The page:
We watched the film Elysium last weekend, which like Snowpiercer was a fairly transparent metaphor for our unequal society overlaid with fight scenes that resembled video gaming. As in Snowpiercer, the establishment was overthrown, and society was able to quickly reboot. Is the Trump administration robust enough to survive all his missteps? If not, is the US government robust enough to survive a bitter insider revolution? Are we robust enough to survive a series of authoritarian administrations?

In, American Regicide, Akim Reinhardt warns that the institution of the Presidency is increasingly fragile:

After Nixon’s resignation, 5 of the next 7 presidents suffered an impeachment motion in the House, and one of them, Bill Clinton was actually impeached. In fact, every president beginning with Ronald Reagan has seen a member of Congress move to impeach him.

Ronald Reagan faced an impeachment motion over the Iran Contra Scandal.

George Bush the Elder faced an impeachment motion over the first Iraq war.

Prior to actually being impeached over the Monica Lewinski scandal, Bill Clinton faced an impeachment motion for allegedly obstructing an investigation of alleged campaign contributions from foreign sources.

George Bush the Younger faced an impeachment motion over his version of the Iraq (and Afghanistan) war.

Barack Obama faced two impeachment motions: one for administering the drone program in Afghanistan and Iraq, and the other for the odd combination of charges that he failed to do perform his presidential duty while also abusing his presidential powers.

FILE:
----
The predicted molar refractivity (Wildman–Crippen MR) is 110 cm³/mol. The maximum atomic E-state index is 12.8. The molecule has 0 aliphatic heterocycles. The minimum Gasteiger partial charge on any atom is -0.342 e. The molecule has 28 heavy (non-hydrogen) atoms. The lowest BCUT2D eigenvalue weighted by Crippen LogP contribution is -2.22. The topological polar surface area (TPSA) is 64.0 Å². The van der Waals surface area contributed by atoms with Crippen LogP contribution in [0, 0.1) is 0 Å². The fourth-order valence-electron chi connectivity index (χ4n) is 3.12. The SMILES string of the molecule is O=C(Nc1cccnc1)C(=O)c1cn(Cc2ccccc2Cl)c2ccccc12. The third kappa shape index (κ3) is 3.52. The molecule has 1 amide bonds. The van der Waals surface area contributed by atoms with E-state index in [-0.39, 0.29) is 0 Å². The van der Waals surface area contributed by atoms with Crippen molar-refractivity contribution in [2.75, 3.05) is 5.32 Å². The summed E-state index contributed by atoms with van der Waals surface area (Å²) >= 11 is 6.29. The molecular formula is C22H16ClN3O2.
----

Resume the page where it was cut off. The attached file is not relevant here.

All of this is not a coincidence.

What Reinhardt doesn’t get around to saying is that the roots of government weakness lie in our failure to take part in, or even pay attention to its workings. Many of us work hard, and more of us play hard, but few of us go to the long boring meetings that determine the direction of government. Taking part in marches is a fine thing, but making one’s voice heard at all sorts of town meetings is a better thing. People get the government they deserve, but more to the point, we have also gotten the deep state we deserve, and we may get many years of hell while our government and deep state fight for supremacy.

Pivot or Divot?

A lot of mainstream media pundits, and some internet pundits, are suggesting that President Trump’s speech to a joint session of Congress indicates a political pivot. The mainstream media seem impressed by Trump’s relatively calm delivery. The guys and dolls at fivethirtyeight.com put their heads together in, On A Scale Of Pivot To Game-Change, What Did We Think Of Trump’s Speech? :

harry: This was a “pivot” moment. But it doesn’t mean that Trump is pivoting. This is merely a moment in time. The question is whether Trump likes being treated well by the press and decides to copy this behavior going forward. …